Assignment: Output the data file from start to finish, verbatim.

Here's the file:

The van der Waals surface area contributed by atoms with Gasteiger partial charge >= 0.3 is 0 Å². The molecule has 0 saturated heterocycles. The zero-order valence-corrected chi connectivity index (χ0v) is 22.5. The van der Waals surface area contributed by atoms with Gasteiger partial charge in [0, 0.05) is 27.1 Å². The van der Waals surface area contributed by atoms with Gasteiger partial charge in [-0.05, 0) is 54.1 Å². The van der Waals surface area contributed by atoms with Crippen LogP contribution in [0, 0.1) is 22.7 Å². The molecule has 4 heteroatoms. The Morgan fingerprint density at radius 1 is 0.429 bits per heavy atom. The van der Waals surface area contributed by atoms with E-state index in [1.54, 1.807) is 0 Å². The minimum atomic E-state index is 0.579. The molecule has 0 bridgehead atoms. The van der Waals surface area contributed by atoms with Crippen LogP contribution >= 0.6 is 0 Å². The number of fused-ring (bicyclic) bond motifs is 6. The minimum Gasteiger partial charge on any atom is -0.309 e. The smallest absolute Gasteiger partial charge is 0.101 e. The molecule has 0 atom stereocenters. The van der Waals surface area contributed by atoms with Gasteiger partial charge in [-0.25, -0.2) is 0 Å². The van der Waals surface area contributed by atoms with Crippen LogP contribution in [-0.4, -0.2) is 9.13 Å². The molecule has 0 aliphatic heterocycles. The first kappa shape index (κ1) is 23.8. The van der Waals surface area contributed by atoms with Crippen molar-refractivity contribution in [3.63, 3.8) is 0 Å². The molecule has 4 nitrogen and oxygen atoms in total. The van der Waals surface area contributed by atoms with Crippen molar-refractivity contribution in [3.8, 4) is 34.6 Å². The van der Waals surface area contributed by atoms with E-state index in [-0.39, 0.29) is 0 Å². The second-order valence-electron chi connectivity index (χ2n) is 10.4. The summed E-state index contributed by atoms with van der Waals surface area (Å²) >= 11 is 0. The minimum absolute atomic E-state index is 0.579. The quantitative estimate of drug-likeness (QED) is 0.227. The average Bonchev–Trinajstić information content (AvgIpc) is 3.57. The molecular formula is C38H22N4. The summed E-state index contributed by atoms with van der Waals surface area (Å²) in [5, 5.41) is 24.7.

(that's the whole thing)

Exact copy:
The van der Waals surface area contributed by atoms with Gasteiger partial charge >= 0.3 is 0 Å². The molecule has 0 saturated heterocycles. The zero-order valence-corrected chi connectivity index (χ0v) is 22.5. The van der Waals surface area contributed by atoms with Gasteiger partial charge in [0, 0.05) is 27.1 Å². The van der Waals surface area contributed by atoms with Gasteiger partial charge in [-0.05, 0) is 54.1 Å². The van der Waals surface area contributed by atoms with Crippen LogP contribution in [0, 0.1) is 22.7 Å². The molecule has 4 heteroatoms. The Morgan fingerprint density at radius 1 is 0.429 bits per heavy atom. The van der Waals surface area contributed by atoms with E-state index in [1.54, 1.807) is 0 Å². The minimum atomic E-state index is 0.579. The molecule has 0 bridgehead atoms. The van der Waals surface area contributed by atoms with Crippen LogP contribution >= 0.6 is 0 Å². The number of fused-ring (bicyclic) bond motifs is 6. The minimum Gasteiger partial charge on any atom is -0.309 e. The smallest absolute Gasteiger partial charge is 0.101 e. The molecule has 0 atom stereocenters. The van der Waals surface area contributed by atoms with Gasteiger partial charge in [-0.25, -0.2) is 0 Å². The van der Waals surface area contributed by atoms with Crippen LogP contribution in [-0.4, -0.2) is 9.13 Å². The molecule has 0 aliphatic heterocycles. The first kappa shape index (κ1) is 23.8. The van der Waals surface area contributed by atoms with Crippen molar-refractivity contribution in [3.63, 3.8) is 0 Å². The molecule has 4 nitrogen and oxygen atoms in total. The van der Waals surface area contributed by atoms with Crippen molar-refractivity contribution in [3.8, 4) is 34.6 Å². The van der Waals surface area contributed by atoms with E-state index in [-0.39, 0.29) is 0 Å². The second-order valence-electron chi connectivity index (χ2n) is 10.4. The summed E-state index contributed by atoms with van der Waals surface area (Å²) >= 11 is 0. The minimum absolute atomic E-state index is 0.579. The quantitative estimate of drug-likeness (QED) is 0.227. The average Bonchev–Trinajstić information content (AvgIpc) is 3.57. The molecular formula is C38H22N4. The summed E-state index contributed by atoms with van der Waals surface area (Å²) in [5, 5.41) is 24.7.